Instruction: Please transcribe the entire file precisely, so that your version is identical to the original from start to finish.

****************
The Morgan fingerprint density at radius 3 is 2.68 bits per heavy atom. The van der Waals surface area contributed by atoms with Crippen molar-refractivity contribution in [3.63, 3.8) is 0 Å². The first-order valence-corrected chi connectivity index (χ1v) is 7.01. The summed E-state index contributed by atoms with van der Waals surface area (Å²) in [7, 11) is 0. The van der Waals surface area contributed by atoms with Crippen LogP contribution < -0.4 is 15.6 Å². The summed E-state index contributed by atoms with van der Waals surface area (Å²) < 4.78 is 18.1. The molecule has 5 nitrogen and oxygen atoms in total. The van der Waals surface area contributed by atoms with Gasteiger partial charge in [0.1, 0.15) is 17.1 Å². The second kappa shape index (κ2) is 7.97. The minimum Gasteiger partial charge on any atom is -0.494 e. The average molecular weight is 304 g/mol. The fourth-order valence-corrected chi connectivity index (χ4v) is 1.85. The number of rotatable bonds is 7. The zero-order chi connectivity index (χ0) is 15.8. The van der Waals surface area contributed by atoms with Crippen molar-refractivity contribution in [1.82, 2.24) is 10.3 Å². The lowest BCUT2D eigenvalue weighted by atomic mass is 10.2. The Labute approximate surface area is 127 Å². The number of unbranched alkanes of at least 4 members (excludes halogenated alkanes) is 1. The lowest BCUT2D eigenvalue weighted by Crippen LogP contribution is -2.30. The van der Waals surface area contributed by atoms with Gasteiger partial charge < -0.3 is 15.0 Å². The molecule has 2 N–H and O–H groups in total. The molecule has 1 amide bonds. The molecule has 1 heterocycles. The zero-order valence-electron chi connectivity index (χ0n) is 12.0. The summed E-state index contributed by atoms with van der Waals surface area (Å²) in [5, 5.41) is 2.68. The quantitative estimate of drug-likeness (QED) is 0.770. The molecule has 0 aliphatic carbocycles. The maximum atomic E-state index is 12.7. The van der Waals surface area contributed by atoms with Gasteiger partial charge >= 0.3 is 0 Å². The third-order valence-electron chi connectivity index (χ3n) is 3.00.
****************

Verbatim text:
The Morgan fingerprint density at radius 3 is 2.68 bits per heavy atom. The van der Waals surface area contributed by atoms with Crippen molar-refractivity contribution in [3.63, 3.8) is 0 Å². The first-order valence-corrected chi connectivity index (χ1v) is 7.01. The summed E-state index contributed by atoms with van der Waals surface area (Å²) in [7, 11) is 0. The van der Waals surface area contributed by atoms with Crippen LogP contribution < -0.4 is 15.6 Å². The summed E-state index contributed by atoms with van der Waals surface area (Å²) < 4.78 is 18.1. The molecule has 5 nitrogen and oxygen atoms in total. The van der Waals surface area contributed by atoms with Gasteiger partial charge in [0.1, 0.15) is 17.1 Å². The second kappa shape index (κ2) is 7.97. The minimum Gasteiger partial charge on any atom is -0.494 e. The average molecular weight is 304 g/mol. The fourth-order valence-corrected chi connectivity index (χ4v) is 1.85. The number of rotatable bonds is 7. The zero-order chi connectivity index (χ0) is 15.8. The van der Waals surface area contributed by atoms with Crippen molar-refractivity contribution in [1.82, 2.24) is 10.3 Å². The lowest BCUT2D eigenvalue weighted by atomic mass is 10.2. The Labute approximate surface area is 127 Å². The number of unbranched alkanes of at least 4 members (excludes halogenated alkanes) is 1. The lowest BCUT2D eigenvalue weighted by Crippen LogP contribution is -2.30. The van der Waals surface area contributed by atoms with Gasteiger partial charge < -0.3 is 15.0 Å². The molecule has 2 N–H and O–H groups in total. The molecule has 1 amide bonds. The molecule has 1 heterocycles. The zero-order valence-electron chi connectivity index (χ0n) is 12.0. The summed E-state index contributed by atoms with van der Waals surface area (Å²) in [5, 5.41) is 2.68. The quantitative estimate of drug-likeness (QED) is 0.770. The molecule has 0 aliphatic carbocycles. The maximum atomic E-state index is 12.7. The van der Waals surface area contributed by atoms with Gasteiger partial charge >= 0.3 is 0 Å². The third-order valence-electron chi connectivity index (χ3n) is 3.00.